Iran Nuclear NewsAhmadinejad says Iran to resist atomic work pressure

Ahmadinejad says Iran to resist atomic work pressure


ImageBloomberg: Iranian President Mahmoud Ahmadinejad said the Persian Gulf nation will resist pressure from world powers to halt its nuclear program, following talks that failed to produce a breakthrough in the dispute over the project.

By Ladane Nasseri

ImageJuly 23 (Bloomberg) — Iranian President Mahmoud Ahmadinejad said the Persian Gulf nation will resist pressure from world powers to halt its nuclear program, following talks that failed to produce a breakthrough in the dispute over the project.

"They said Iran has surrendered. They are mistaken," Ahmadinejad said today, referring to the international quarrel, in a speech broadcast live on state television from the western town of Yasouj. "If the great powers think they can sit down and discuss Iran's rights and pressurize Iranians, such a thing won't happen in 100 years."

European Union foreign policy chief Javier Solana, U.S. Undersecretary of State William Burns and other diplomats met with Iranian officials in Geneva on July 19, offering Iran economic and diplomatic incentives to halt uranium enrichment, a process that can produce energy or an atomic bomb.

Solana gave Iran two weeks to respond to the talks, and after the Geneva meeting, Ahmadinejad described the discussions as a "step forward." In his speech today, the Iranian president said his country's "people consider nuclear energy as their undeniable right," adding, "They will stand until the end."

Tensions over Iran's nuclear work helped pushed oil prices to a record earlier this month, amid concerns that Israel or the U.S. might resort to military action to halt the atomic drive, should diplomacy fail.

Strait of Hormuz

Iran holds the world's second-biggest oil and natural gas reserves, and has said it may blockade the Strait of Hormuz if its nuclear sites are attacked. About a fifth of the world's daily oil supply is shipped through the chokepoint, between Iran and Oman at the mouth of the Persian Gulf.

The incentives package offered in Geneva was the latest held out to the country in three years of nuclear negotiations, which have also seen the United Nations impose three sets of sanctions on the nation for refusing to stop its atomic work. U.S. Secretary of State Condoleezza Rice this week called on Iran to stop "stalling," promising more UN penalties if it doesn't respond to the package.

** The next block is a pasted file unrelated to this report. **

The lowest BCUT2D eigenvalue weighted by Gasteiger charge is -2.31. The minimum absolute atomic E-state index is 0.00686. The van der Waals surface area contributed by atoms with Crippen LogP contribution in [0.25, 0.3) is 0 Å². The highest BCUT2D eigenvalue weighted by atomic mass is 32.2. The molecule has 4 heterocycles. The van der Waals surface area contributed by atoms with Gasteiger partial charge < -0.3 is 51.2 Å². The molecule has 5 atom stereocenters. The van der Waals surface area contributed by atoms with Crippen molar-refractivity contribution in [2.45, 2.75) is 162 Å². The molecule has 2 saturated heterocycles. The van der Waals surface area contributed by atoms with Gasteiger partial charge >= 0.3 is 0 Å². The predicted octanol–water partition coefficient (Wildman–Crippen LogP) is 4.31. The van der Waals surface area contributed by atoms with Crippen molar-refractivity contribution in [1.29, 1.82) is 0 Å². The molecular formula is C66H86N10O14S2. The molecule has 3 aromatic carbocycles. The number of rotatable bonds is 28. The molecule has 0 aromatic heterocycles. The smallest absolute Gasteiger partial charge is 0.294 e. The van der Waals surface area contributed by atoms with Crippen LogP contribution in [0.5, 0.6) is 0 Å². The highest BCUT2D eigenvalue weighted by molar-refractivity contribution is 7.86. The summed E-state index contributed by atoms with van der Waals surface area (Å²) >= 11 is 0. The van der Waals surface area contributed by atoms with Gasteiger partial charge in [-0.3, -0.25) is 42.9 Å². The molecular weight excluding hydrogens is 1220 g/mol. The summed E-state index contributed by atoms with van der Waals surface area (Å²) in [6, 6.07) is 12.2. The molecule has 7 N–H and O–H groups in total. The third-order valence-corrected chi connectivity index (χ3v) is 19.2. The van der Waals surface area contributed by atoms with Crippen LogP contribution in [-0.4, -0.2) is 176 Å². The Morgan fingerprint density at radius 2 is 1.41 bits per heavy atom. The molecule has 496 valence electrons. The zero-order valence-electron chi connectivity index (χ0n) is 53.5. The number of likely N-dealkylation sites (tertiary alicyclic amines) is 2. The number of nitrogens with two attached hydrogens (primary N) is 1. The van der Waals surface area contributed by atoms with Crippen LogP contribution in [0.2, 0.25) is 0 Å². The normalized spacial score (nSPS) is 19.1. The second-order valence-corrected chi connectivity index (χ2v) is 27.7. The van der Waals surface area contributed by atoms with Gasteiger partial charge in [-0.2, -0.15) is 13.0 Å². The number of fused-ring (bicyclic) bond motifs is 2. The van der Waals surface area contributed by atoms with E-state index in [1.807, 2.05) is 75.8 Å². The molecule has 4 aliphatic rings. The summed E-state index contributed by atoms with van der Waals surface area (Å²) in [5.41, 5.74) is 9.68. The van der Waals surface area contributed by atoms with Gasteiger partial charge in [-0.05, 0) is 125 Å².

The Iranian president welcomed the U.S. presence at the Geneva talks, though he cautioned the Bush administration against trying to pressure Iran over its nuclear developments. The meeting was the highest-level encounter between American and Iranian officials since the 1979 Islamic revolution.

"You took a step forward toward acknowledging the Iranian people's rights and toward justice," Ahmadinejad said today. "Don't spoil this positive step by using oppressors' rhetoric and bullying."

'Play for Time'

The government in Tehran wants to string out discussions with the world powers, an analyst said today.

"The interest of Iran is to play for time and wait until President Bush leaves office," Heinrich Matthee, Middle East analyst at Control Risks, a London-based risk consultancy, said by phone. "They may be willing, eventually, under some pressure to make some concessions before the end of Bush's term but I believe most of those concessions will be turn out to be symbolic and temporary."

Iran wants the nuclear program to help modernize its economy and boost its regional status, Matthee said. Ahmadinejad "has used this issue to improve or bolster his position as a real defender of Iranian national interests and in this way to unite different domestic factions."

The talks with Iran have been led by the EU with U.S. backing, and involved all five permanent members of the United Nations Security Council plus Germany. Iran is a signatory to the nuclear Non-Proliferation Treaty, and says enriching uranium on its territory is a "legitimate right."

Weapons Fears

The Iranian government says it is trying to enrich uranium to produce fuel for power stations instead of building the weapons that the U.S. and some European countries say it wants.

EU foreign ministers said yesterday in Brussels that they would maintain pressure on Iran.

Solana, who said on July 19 that the Western powers "did not get what we were looking for" from the Geneva talks, said yesterday following the Brussels discussions that Ahmadinejad's government should respond specifically to the concerns of the EU and the U.S. "within weeks."

Two days ago, British Prime Minister Gordon Brown told the Knesset, the Israeli parliament in Jerusalem, that he's ready to back another round of sanctions if Iran doesn't take concrete steps to meeting Security Council demands.

The U.S. is already fine-tuning financial penalties that would hit everything from Iranian gasoline imports to its insurance deals, the Wall Street Journal reported July 21.

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